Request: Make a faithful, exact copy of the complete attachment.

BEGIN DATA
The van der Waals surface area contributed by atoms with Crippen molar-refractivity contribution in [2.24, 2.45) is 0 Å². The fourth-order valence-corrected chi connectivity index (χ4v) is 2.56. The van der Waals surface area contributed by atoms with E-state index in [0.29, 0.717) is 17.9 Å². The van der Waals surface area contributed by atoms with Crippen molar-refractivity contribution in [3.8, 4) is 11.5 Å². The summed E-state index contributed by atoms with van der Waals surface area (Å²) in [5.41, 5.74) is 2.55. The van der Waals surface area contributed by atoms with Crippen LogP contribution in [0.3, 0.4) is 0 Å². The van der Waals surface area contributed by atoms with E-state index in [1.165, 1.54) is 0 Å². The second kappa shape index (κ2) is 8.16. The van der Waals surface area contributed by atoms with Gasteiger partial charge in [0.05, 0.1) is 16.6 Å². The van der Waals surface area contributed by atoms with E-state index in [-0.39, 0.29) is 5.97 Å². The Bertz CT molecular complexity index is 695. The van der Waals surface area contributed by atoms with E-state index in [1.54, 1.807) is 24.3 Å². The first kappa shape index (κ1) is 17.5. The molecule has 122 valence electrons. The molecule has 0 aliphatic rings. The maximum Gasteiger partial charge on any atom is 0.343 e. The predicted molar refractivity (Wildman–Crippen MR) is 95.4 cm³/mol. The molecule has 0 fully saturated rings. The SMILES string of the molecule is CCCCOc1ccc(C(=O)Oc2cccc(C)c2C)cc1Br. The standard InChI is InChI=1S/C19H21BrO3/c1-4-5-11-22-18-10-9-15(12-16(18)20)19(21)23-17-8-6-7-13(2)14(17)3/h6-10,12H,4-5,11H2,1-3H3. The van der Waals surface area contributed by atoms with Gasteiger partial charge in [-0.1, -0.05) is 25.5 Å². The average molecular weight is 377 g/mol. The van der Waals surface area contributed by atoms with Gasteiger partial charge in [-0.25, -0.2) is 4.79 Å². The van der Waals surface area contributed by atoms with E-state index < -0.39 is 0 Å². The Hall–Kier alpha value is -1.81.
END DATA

The van der Waals surface area contributed by atoms with Crippen molar-refractivity contribution in [2.24, 2.45) is 0 Å². The fourth-order valence-corrected chi connectivity index (χ4v) is 2.56. The van der Waals surface area contributed by atoms with E-state index in [0.29, 0.717) is 17.9 Å². The van der Waals surface area contributed by atoms with Crippen molar-refractivity contribution in [3.8, 4) is 11.5 Å². The summed E-state index contributed by atoms with van der Waals surface area (Å²) in [5.41, 5.74) is 2.55. The van der Waals surface area contributed by atoms with Crippen LogP contribution in [0.3, 0.4) is 0 Å². The van der Waals surface area contributed by atoms with E-state index in [1.165, 1.54) is 0 Å². The second kappa shape index (κ2) is 8.16. The van der Waals surface area contributed by atoms with Gasteiger partial charge in [0.05, 0.1) is 16.6 Å². The van der Waals surface area contributed by atoms with E-state index in [-0.39, 0.29) is 5.97 Å². The Bertz CT molecular complexity index is 695. The van der Waals surface area contributed by atoms with E-state index in [1.54, 1.807) is 24.3 Å². The first kappa shape index (κ1) is 17.5. The molecule has 122 valence electrons. The molecule has 0 aliphatic rings. The maximum Gasteiger partial charge on any atom is 0.343 e. The predicted molar refractivity (Wildman–Crippen MR) is 95.4 cm³/mol. The molecule has 0 fully saturated rings. The SMILES string of the molecule is CCCCOc1ccc(C(=O)Oc2cccc(C)c2C)cc1Br. The standard InChI is InChI=1S/C19H21BrO3/c1-4-5-11-22-18-10-9-15(12-16(18)20)19(21)23-17-8-6-7-13(2)14(17)3/h6-10,12H,4-5,11H2,1-3H3. The van der Waals surface area contributed by atoms with Gasteiger partial charge in [-0.1, -0.05) is 25.5 Å². The average molecular weight is 377 g/mol. The van der Waals surface area contributed by atoms with Gasteiger partial charge in [-0.25, -0.2) is 4.79 Å². The van der Waals surface area contributed by atoms with E-state index < -0.39 is 0 Å². The Hall–Kier alpha value is -1.81.